52nd Hatfield Memorial Lecture: Large Chunks of Very Strong Steel

H. K. D. H. Bhadeshia


Most new materials are introduced by selectively comparing their properties against those of steels. Steels set this standard because iron and its alloys have so much potential that new concepts are discovered and implemented with notorious regularity.

In this 52nd Hatfield Memorial Lecture, I describe a remarkably beautiful microstructure consisting of slender crystals of ferrite, whose controlling scale compares well with that of carbon nanotubes. The crystals are generated by the partial transformation of austenite, resulting in an extraordinary combination of strength, hardness and toughness. All this in bulk steel without the use of expensive alloying elements. We now have a strong alloy of iron, which can be used for making items which are large in all three dimensions, which can be made without the need for mechanical processing or rapid cooling and which is cheap to produce and apply.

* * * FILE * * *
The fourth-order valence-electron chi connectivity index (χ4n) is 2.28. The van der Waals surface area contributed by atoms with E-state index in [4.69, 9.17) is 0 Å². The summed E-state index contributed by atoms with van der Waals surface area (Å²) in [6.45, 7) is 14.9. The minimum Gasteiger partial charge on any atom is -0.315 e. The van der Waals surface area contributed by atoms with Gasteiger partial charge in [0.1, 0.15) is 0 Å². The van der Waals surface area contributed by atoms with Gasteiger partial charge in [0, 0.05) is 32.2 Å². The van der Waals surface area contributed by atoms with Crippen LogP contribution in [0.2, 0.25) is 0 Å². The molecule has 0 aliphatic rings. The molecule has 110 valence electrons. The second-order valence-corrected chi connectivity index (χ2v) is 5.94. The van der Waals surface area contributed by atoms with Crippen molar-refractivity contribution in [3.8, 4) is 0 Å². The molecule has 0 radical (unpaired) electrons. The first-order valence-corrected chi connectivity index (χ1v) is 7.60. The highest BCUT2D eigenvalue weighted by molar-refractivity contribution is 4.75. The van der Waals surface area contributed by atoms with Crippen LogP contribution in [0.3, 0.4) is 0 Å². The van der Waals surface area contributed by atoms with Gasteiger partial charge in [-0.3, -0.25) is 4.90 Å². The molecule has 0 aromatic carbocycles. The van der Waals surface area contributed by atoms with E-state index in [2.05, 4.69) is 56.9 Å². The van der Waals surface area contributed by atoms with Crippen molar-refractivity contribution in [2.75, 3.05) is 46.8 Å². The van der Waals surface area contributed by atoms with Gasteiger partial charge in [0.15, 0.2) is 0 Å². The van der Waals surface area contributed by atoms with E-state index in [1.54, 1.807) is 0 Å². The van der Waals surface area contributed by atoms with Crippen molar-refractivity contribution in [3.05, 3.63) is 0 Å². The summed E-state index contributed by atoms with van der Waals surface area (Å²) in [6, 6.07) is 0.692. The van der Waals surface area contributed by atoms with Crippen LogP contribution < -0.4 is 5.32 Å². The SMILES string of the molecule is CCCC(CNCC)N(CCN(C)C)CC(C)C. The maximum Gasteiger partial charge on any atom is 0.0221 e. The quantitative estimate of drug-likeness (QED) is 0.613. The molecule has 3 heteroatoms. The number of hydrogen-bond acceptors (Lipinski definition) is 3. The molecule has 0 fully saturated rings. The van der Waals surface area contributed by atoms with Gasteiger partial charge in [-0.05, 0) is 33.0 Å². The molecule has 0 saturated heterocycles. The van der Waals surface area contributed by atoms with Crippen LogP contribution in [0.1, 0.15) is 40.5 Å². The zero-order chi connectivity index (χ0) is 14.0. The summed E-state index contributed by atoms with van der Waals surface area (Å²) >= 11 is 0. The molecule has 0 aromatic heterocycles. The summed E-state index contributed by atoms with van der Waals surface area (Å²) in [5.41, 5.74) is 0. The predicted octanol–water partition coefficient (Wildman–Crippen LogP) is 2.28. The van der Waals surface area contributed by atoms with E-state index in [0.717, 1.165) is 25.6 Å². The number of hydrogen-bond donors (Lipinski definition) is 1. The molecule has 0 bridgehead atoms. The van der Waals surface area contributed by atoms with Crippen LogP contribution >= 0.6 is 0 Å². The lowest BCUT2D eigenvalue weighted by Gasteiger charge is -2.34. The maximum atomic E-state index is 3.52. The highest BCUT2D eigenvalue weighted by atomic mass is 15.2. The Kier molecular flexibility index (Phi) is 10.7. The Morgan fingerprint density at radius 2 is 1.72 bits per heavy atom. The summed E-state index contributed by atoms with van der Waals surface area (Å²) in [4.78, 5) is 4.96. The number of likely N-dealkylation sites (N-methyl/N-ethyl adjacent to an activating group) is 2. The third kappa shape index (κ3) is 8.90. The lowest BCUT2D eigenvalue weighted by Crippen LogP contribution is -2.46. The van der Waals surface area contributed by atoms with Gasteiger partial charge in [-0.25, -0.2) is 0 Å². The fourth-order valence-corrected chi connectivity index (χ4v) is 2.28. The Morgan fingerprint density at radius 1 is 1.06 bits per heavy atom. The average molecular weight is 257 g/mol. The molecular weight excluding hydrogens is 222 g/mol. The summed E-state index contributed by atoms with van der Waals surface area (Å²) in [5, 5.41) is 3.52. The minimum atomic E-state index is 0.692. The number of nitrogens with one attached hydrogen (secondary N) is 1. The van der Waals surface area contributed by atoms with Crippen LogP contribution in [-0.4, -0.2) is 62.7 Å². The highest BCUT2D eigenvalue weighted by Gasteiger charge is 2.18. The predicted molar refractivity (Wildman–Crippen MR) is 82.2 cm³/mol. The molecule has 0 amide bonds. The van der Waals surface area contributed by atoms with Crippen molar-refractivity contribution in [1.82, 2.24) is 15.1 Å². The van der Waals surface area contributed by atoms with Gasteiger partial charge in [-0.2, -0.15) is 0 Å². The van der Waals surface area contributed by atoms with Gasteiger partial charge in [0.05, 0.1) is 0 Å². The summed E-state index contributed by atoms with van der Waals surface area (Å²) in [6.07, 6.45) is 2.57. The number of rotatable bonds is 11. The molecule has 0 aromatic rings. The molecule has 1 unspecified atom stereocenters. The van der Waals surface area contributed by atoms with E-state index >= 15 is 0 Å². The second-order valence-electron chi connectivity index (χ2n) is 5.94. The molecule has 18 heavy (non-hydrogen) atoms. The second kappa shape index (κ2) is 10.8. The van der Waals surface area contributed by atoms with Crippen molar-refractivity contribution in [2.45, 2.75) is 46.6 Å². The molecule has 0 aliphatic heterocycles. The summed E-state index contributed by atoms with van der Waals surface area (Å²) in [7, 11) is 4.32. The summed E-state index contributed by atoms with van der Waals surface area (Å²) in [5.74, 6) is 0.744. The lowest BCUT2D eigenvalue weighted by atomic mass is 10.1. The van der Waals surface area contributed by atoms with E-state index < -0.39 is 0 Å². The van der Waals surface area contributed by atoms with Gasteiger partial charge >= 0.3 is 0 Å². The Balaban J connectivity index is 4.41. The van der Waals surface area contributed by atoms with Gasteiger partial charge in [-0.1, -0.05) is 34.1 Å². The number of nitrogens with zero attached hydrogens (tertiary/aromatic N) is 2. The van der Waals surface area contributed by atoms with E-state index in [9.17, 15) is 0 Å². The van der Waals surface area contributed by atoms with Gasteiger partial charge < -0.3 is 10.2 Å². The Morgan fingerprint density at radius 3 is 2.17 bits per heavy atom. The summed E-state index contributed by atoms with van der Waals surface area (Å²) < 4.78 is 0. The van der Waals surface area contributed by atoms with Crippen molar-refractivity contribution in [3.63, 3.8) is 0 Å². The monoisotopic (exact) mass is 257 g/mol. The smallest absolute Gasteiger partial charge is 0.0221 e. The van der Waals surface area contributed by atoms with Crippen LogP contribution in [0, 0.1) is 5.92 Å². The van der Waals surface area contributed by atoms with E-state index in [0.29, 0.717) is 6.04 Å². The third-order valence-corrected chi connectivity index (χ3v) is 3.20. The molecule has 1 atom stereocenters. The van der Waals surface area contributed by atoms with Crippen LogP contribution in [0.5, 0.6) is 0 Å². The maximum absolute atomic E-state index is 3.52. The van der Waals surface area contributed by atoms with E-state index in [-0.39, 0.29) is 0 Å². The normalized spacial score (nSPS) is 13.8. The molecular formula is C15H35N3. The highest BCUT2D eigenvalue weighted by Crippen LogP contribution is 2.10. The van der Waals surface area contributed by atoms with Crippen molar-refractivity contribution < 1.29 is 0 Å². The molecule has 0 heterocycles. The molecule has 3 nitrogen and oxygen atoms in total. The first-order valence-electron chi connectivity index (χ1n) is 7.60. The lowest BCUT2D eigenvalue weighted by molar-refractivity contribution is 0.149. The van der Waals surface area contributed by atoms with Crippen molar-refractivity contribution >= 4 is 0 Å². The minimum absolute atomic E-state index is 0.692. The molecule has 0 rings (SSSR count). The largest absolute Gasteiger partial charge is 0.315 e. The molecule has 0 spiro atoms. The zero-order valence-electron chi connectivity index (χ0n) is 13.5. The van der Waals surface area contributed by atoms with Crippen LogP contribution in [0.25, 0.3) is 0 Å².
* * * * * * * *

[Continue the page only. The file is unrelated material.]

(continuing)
Materials Science and Technology, 21 (2005) 1293-1302.

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